Correspondence

2270.  RB to EBB

As published in The Brownings’ Correspondence, 12, 174–175.

[London]

Tuesday Afternoon. [Postmark: 24 March 1846]

My own dearest, if you do—(for I confess to nothing of the kind),—but if you should detect an unwillingness to write at certain times, what would that prove,—I mean, what that one need shrink from avowing?– If I never had you before me except when writing letters to you—then! .. Why, we do not even talk much, now! Witness Mr Buckingham & his voyage that ought to have been discussed!– Oh, how coldly I should write,—how the bleak-looking paper would seem unpropitious to carry my feeling,—if all had to begin and try to find words this way!

Now, this morning I have been out—to town & back—and for all the walking my head aches—and I have the conviction that presently when I resign myself to think of you wholly, with only the pretext,—the make-believe of occupation, in the shape of some book to turn over the leaves of,—I shall see you and soon be well,—so soon! You must know, there is a chair (one of the kind called gondóla-chairs by upholsterers—with an emphasized o)—which occupies the precise place, stands just in the same relation to this chair I sit on now, that yours stands in and occupies—to the left of the fire: and, how often, how always I turn in the dusk and see the dearest real Ba with me–

How entirely kind to take that trouble, give those sittings for me! Do you think the kindness has missed its due effect? No, no—! I am glad,—(knowing what I now know,—what you meant should be, and did all in your power to procure),—that I have not received the picture, if anything short of an adequate likeness—“Nil nisi,—te!”[1] But I have set my heart on seeing it—will you remember next time, next Saturday?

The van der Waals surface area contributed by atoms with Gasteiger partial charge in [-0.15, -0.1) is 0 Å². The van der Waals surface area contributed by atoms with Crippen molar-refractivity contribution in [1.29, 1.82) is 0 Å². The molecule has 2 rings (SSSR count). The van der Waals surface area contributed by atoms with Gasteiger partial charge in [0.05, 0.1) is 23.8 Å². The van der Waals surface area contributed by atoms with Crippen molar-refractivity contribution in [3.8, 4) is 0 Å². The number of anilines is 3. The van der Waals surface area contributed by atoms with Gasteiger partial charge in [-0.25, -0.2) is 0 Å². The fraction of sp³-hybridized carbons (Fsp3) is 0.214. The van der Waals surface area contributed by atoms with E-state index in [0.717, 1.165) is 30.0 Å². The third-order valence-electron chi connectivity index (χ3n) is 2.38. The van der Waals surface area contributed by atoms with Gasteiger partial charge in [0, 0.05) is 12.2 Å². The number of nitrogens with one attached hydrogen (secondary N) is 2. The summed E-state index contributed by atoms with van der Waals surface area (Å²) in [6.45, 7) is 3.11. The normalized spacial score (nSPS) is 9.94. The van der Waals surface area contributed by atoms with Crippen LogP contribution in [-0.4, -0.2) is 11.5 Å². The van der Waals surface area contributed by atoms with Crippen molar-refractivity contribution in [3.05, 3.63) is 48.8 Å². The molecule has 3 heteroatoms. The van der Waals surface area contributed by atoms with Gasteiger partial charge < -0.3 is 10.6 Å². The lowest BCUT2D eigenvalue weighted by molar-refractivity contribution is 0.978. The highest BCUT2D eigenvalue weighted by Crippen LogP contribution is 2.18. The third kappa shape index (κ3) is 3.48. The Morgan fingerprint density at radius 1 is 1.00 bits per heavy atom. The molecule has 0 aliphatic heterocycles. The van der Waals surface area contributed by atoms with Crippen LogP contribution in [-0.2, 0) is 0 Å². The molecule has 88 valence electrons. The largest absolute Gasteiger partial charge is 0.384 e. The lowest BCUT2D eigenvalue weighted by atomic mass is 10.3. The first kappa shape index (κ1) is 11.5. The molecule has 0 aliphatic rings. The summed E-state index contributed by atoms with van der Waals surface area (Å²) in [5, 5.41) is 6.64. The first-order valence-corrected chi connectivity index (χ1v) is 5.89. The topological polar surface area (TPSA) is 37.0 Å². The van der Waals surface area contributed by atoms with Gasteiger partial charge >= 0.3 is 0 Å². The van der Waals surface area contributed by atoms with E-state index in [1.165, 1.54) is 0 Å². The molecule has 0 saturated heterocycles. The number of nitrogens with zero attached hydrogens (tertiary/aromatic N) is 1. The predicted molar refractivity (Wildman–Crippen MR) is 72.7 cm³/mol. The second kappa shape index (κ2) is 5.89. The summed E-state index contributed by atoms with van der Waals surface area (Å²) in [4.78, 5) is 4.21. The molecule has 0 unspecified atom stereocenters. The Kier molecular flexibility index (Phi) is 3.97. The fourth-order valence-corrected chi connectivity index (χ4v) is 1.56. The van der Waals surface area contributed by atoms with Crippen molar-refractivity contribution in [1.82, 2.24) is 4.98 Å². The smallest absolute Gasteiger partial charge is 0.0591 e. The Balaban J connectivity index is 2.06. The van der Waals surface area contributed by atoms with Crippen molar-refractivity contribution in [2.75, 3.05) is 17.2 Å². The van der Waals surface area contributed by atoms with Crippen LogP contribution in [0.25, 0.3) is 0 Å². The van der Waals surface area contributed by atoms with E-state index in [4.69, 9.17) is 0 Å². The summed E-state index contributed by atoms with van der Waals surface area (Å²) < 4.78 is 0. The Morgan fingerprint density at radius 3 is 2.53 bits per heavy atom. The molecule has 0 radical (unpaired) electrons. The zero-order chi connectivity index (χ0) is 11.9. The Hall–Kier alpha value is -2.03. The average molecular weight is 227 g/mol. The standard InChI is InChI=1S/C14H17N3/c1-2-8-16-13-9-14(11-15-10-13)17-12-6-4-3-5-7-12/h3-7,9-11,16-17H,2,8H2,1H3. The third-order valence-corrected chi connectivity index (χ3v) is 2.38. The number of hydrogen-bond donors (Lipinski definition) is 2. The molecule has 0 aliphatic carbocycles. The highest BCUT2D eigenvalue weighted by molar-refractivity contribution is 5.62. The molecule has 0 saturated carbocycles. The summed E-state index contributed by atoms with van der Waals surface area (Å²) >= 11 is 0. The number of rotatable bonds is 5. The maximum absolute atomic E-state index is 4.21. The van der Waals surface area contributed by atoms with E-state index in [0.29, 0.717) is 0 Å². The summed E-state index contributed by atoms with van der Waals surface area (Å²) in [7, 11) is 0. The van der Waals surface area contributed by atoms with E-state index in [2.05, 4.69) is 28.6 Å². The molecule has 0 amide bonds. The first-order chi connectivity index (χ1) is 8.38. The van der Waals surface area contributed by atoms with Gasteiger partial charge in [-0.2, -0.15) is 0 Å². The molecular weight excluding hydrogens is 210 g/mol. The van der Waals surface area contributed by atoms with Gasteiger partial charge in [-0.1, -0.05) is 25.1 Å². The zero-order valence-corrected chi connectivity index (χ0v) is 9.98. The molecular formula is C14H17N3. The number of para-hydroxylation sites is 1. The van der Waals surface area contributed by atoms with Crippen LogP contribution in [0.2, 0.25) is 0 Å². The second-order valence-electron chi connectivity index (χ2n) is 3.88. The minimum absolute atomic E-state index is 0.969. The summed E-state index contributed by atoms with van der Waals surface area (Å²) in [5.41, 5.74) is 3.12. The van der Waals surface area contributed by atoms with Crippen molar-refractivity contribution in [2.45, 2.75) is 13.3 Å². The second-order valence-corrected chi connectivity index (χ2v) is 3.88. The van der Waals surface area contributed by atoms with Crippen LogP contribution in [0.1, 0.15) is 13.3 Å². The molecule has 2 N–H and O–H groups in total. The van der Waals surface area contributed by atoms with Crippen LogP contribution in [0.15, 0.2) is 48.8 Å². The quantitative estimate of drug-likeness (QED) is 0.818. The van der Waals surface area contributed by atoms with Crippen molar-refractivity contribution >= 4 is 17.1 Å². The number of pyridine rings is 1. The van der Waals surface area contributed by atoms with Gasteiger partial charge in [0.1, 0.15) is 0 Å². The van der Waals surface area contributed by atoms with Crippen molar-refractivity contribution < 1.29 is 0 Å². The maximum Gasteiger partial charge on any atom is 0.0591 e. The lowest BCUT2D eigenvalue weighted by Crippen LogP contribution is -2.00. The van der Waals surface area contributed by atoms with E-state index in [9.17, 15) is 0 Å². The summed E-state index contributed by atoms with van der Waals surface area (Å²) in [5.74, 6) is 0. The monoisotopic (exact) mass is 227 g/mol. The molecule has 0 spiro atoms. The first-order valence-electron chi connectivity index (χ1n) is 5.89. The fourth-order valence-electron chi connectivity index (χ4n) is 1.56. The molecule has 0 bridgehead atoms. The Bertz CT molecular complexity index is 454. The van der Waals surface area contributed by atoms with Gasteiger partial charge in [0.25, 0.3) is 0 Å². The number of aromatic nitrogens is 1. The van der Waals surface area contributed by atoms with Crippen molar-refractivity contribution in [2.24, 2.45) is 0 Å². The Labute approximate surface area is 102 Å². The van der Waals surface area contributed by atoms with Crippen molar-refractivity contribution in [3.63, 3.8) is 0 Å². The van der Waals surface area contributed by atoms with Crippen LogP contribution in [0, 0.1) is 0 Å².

I will leave off now—to-morrow, dearest—only dearest Ba, I will write a longer letter—the clock stops it this afternoon—it is later than I thought, and our poor crazy post! This morning, hoping against hope, I ran to meet our postman coming meditatively up the lane—with a letter, indeed!—but Ba’s will come to night—and I will be happy,—already am happy, expecting it. Bless you, my own love–

Ever your RB

Address: Miss Barrett, / 50. Wimpole St.

Postmark: 8NT8 MR24 1846 B.

Docket, in EBB’s hand: 141.

Publication: RB-EBB, pp. 554–555.

Manuscript: Wellesley College.

1. “Nothing if not—you!” This was the portrait of EBB that Matilda Carter painted in 1841; it is reproduced as the frontispiece to vol. 5. The portrait formed lot 1410 of Browning Collections (see Reconstruction, F11) and is now at the Robert Browning Settlement.

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